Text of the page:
The Heretic – Snippet 27
It was not precisely a whorehouse, Abel discovered. There were indeed sleeping cots for rent, and these separate from the other beds for rent by the quarter hour. There was food of a sort to be had, and Golitsin ordered them both a dak steak, a loaf of barley bread, and a jug of wine.
The central hall was filled with roughhewn tables and chairs, with pedestals strewn about upon which stood women. They were elaborately veiled about the head, but otherwise unclothed.
They swayed to the loud blare of rivercane pipes and some sort of percussion instrument that was made from even larger, halved reed set on a resonating frame.
Interesting that some form of Hrand’s Planet kahlpipe music has either been preserved or reinvented, Center intoned.
Do you even know what this place is? Abel asked. And do you approve?
Oh, we know where you are, lad, answered Raj. At least, I do. As to whether or not we approve: that’s really none of our business, now is it.
Damn right it’s not, Abel answered with an enthusiastic shake of the head that surprised Golitsin, though he took it for assent to something else he was talking about.
A waitress approached, almost as naked as the veiled dancers, and Abel saw Golitsin pay with a clay piece rimmed with hardwood. It was a sum equal to nearly a month of his lieutenant’s pay. Abel waited to see the waitress bring back change, but there was none.
“I can’t pay you back. . .I. . .didn’t bring those kinds of funds,” Abel said.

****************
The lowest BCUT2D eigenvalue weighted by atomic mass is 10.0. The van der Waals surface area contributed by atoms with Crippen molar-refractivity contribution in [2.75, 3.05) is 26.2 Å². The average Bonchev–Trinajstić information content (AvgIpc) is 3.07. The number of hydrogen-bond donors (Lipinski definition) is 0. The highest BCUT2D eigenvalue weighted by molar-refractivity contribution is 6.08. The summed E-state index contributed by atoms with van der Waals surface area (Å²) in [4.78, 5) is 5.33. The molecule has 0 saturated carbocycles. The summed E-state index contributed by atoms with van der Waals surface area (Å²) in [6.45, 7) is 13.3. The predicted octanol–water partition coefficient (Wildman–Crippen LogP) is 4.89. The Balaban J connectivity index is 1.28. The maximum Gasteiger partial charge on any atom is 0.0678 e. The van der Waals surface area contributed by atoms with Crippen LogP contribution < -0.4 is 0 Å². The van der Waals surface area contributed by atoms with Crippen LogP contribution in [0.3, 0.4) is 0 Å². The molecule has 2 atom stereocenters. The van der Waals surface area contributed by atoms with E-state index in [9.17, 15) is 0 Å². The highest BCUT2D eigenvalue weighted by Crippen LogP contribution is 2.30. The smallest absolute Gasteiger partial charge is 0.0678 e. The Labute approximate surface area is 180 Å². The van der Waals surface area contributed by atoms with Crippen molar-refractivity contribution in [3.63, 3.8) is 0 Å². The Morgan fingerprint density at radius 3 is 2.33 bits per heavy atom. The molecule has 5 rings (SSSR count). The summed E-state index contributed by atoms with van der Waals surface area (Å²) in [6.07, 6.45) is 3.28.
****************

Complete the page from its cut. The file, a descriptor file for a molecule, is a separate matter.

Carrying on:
“Don’t worry about it,” Golitsin shouted over the music. “The prelate said to tell you it was your Scout’s bonus.”
“Bonus? For what?”
“Killing Redland devils, I suppose,” Golitsin replied. “Now drink up, because I don’t think you’re going to like the taste of that steak otherwise.”
“Not sure anybody told these Bruneberg cooks that you’re suppose to put meat in them.”
Abel drank. Then he sat back and for the first time really looked around.
The women were stunning. Or at least their nakedness was. He hadn’t seen a woman undressed since…well, since Captain Blackmore’s wife had flashed her breast at him while he’d stood detail outside one of Blackmore’s all-night officer’s bones game one night. He’d been fifteen. She’d stumbled outside and tried to pull him into the stables. After he resisted, she’d shown him her breasts. After he’d continued to resist, she’d reached under his tunic and grabbed his cock, as stiff as a musket barrel by now.
“He won’t come out,” she whispered. “He’s winning, you know. He’ll never come away when he’s winning.”
And Abel had almost done it, almost followed her into the stable. But another officer who was not Blackmore and who was not winning had stumbled out to relieve himself in the yard.
And, just like that, Captain Blackmore’s wife or concubine or whatever she was, had transferred her entire attention to the officer.
Abel heard the pissing abruptly stop. Laughter. And then the creak of the stable door opening. And the sounds from within that he knew were not the sounds of rutting donts, no matter how much they sounded like them.
I won’t stand holding my musket tonight, Able thought. I won’t. But which? And how?
He turned to Golitsin. “They have special dispensation for this kind of thing in the priesthood? Special prayers or something?”
“Never heard of Zentrum smiting a brother who responds to his urges now and again,” Golitsin replied. “So long as you don’t break Stasis by, you know, trying something wrong.”
“I don’t know exactly. There’s stories about brothers that like to. . .do things. . .you know with metal instruments.”
Abel shook his head. “I don’t know. Tell me.”
“I’ve only heard stories, I mean,” Golitsin quickly replied.
A bit too quickly, Center said. Standby and I will perform a first pass interpolation to determine the priest’s deviancy from norms and specific instances of —
No, no, no! Abel shouted in his mind. I don’t want to hear any of that, let alone see it!